2. The petitioners contend that the 1963 rezoning of the locus is "spot zoning" and permits an unwarranted extension of an industrial use into a residential zone which, so they contend, has not changed materially since the residential zoning was originally adopted (see fn. 1). They rely on Whittemore v. Building Inspector of Falmouth, 313 Mass. 248 , 249, Smith v. Board of Appeals of Salem, 313 Mass. 622 , 624-625, and McHugh v. Board of Zoning Adjustment of Boston, 336 Mass. 682 , 688-689.

The building inspector and the intervener take the position (1) that there is a presumption in favor of the validity of an amendment by the town meeting and the amendment will be upheld unless it is shown plainly to conflict with the enabling statute; see Raymond v. Commissioner of Pub. Works of Lowell, 333 Mass. 410 , 413-414; Lanner v. Board of Appeal of Tewksbury, 348 Mass. 220 , 228; (2) that the amendment promoted the public interest, especially in fire protection and in reduction of traffic congestion and street parking; see Lamarre v. Commissioner of Pub. Works of Fall River, 324 Mass. 542 , 544-547; see also Pierce v. Wellesley, 336 Mass. 517 , 521; (3) that there was no "mere arbitrary exercise of power having no substantial relation to" the proper objects of zoning, but a deliberate decision that public needs would be met by the change; see the Lamarre case, 324 Mass. 542 , 545; Shannon v. Building Inspector

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of Woburn, 328 Mass. 633 , 636-637; and (4) that the small extension of the boundary of the industrial zone was in the circumstances reasonable and well justified. Muto v. Springfield, 349 Mass. 479 , 482-483. See Coleman v. Selectmen of Andover, ante, 546.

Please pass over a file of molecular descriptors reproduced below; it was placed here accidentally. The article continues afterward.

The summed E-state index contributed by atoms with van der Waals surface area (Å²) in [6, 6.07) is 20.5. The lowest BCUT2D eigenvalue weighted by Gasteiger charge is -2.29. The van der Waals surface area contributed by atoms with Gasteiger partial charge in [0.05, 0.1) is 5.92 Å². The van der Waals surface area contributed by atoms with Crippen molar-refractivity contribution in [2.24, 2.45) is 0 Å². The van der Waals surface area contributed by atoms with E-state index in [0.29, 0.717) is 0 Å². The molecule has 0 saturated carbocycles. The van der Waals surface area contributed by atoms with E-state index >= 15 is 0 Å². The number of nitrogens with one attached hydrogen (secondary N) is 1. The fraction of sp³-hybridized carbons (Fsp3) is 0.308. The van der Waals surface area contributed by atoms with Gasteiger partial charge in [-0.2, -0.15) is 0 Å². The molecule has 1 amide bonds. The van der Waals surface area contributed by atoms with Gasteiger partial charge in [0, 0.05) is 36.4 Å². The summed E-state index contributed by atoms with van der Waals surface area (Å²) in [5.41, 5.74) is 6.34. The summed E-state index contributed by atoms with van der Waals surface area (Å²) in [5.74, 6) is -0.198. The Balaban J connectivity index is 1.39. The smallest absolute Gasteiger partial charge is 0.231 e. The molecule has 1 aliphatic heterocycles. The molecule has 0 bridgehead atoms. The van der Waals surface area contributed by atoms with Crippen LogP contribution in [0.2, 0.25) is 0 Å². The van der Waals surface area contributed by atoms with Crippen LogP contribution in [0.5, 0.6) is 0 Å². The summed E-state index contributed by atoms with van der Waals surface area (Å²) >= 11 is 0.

The case is governed by the decisions relied upon by the building inspector and the intervener. The trial judge correctly concluded that the aspects of the public interest already mentioned gave warrant for the 1963 amendment. The triangle, with the area near its outer border in a residential zone and its interior in an industrial zone, was unusual. It was unusual also that a large factory had long existed so close to the business center of a town. The rapid growth of the factory in the industrial center of the triangle in itself constituted a change of conditions which inevitably affected the residential periphery and use of, and parking upon, the adjacent streets. We cannot say that, in this situation, the town meeting exceeded its legislative powers in attempting by the 1963 amendment to alleviate the detrimental public consequences of the changed conditions.

Order for judgment affirmed.


FOOTNOTES

[Note 1] There is evidence (a) that the intervener's industrial land in the triangle was adjacent on the South Street and Maple Street sides to residential properties, largely owner-occupied, well maintained, one and two-family houses, and (b) that the appearance of South Street had not changed materially in recent years.